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FINGERPRINTING

Key Words:
Fingerprint, loop, whorl, arch,rolled impression, fingerprint spoon

See Also:

FORENSIC PHOTOGRAPHY

FORENSIC PSYCHOLOGY SITES

DNA FINGERPRINTING

FORENSIC SCIENCE

SCIENCE OF FINGERPRINTING

TAKING LEGIBLE FINGERPRINTS
Section I. Introduction

The purpose of this program is to provide information regarding the nature of fingerprints and outline techniques for taking legible fingerprints.

Fingerprints can be recorded on a standard fingerprint card or digitally. Obtaining quality fingerprint impressions can be a matter of using proper techniques. Even though the methods of recording fingerprints may differ, the techniques for obtaining quality fingerprints are very similar.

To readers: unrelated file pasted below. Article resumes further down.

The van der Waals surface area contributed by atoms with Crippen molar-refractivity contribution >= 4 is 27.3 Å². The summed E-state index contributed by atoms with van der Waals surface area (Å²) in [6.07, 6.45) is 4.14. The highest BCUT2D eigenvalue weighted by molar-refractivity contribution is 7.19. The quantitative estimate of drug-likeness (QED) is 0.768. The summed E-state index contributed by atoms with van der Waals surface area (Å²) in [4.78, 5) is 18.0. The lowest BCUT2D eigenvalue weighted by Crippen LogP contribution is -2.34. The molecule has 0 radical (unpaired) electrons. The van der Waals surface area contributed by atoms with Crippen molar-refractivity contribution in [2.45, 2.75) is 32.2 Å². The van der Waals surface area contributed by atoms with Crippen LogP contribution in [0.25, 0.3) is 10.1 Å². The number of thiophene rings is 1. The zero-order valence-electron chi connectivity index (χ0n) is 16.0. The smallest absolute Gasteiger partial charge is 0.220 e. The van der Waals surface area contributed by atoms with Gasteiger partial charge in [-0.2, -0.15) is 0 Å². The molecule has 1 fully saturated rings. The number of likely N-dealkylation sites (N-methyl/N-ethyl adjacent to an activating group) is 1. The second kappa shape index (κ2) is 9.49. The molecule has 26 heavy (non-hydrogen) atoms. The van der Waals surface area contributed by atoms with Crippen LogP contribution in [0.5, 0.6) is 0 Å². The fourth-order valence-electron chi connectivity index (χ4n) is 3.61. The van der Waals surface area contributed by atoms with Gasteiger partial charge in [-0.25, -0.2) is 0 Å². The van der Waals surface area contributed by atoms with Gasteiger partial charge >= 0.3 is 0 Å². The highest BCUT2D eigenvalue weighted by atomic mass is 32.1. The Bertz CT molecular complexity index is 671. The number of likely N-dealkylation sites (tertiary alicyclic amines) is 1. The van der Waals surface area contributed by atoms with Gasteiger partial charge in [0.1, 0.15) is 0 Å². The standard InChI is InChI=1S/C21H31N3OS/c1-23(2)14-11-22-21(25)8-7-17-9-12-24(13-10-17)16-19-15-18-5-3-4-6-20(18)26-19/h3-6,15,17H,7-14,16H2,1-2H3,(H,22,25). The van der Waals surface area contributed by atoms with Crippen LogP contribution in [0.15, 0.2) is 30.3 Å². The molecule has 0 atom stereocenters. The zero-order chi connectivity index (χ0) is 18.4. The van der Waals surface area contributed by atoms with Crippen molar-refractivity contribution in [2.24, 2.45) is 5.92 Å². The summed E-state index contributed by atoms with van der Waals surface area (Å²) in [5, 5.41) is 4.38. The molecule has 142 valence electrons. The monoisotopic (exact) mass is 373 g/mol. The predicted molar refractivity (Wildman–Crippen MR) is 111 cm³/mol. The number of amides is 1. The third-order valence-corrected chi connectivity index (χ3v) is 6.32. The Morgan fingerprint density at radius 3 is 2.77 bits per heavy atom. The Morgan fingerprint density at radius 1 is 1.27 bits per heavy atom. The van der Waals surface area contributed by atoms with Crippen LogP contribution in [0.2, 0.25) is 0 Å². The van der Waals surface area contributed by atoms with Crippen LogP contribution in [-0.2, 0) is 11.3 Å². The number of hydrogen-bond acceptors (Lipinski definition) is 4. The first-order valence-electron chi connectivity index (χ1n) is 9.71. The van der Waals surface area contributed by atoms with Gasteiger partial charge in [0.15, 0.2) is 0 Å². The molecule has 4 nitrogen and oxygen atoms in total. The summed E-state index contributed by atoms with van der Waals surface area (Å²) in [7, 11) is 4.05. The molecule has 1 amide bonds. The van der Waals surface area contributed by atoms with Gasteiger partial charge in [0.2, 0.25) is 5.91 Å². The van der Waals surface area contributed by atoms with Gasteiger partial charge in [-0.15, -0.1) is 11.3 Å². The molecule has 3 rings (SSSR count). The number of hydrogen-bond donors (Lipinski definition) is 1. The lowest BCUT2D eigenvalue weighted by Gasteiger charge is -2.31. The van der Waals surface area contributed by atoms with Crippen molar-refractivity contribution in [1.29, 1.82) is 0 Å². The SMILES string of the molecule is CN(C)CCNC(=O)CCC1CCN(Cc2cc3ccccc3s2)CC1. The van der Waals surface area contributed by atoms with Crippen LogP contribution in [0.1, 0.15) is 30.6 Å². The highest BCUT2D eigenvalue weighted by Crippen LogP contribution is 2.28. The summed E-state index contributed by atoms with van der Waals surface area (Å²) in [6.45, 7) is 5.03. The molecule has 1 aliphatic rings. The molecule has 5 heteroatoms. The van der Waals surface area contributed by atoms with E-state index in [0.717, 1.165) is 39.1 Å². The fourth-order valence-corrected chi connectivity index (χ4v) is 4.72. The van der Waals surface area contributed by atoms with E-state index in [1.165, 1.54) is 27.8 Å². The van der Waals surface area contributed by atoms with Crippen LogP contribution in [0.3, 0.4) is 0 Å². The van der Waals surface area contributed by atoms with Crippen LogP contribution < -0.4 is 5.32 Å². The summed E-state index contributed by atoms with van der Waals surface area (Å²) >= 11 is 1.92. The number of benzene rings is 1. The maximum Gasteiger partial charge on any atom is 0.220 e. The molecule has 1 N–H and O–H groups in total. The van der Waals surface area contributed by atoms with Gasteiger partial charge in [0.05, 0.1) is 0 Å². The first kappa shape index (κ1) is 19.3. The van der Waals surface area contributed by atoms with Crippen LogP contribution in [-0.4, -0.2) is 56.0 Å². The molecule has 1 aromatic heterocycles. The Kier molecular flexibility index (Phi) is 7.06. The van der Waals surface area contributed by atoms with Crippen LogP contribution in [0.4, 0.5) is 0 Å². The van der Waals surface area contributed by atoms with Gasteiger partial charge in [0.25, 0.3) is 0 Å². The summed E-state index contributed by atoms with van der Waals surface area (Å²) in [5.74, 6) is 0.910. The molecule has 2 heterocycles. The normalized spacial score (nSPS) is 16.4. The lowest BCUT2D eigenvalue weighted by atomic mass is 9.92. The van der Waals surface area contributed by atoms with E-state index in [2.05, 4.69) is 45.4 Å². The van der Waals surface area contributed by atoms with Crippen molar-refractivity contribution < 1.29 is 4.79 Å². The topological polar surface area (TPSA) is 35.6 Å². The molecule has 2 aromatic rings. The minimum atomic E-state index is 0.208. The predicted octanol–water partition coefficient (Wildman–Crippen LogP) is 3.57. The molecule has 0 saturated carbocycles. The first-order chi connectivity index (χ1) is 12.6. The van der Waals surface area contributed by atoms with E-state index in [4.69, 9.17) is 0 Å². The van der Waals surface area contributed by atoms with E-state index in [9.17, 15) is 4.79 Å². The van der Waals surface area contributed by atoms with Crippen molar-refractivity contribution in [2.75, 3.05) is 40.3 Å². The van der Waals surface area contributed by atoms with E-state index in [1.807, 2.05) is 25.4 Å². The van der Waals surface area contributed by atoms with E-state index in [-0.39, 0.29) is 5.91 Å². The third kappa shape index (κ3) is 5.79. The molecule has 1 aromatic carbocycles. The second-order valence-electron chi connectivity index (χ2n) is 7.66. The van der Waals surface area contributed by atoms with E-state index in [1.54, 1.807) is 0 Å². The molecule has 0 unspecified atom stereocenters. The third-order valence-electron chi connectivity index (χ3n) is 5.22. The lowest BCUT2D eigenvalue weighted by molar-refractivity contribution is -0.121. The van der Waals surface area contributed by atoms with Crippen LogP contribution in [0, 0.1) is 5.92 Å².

Outline

    I.     Introduction

    II.    Fingerprint Pattern Types
           1. Loop, Whorl, Arch

    III.   Fingerprint Impression Types
           1. Rolled, Plain

    IV.   Basic Fingerprinting Equipment
    
       1. Ink, Paper, Live Scan

    V.    Steps for Fingerprinting

    VI.   Special Situations
    
       1. Amputations
           2. Bandaged Fingers
           3. Scars
           4. Deformities
           5. Worn Fingerprints
           6. Extra Fingers

    VII.  Quality Checklist
     
     

Section II. Fingerprint Pattern Types

Fingerprints are the result of minute ridges
and valleys found on the hand of every
person. In the fingers and thumbs, these
ridges form patterns of loops, whorls and
arches.


Example of a Loop Fingerprint pattern Example of a Whorl Fingerprint pattern Example of a Arch Fingerprint pattern

Each of the three pattern types have focal points which are used for classification.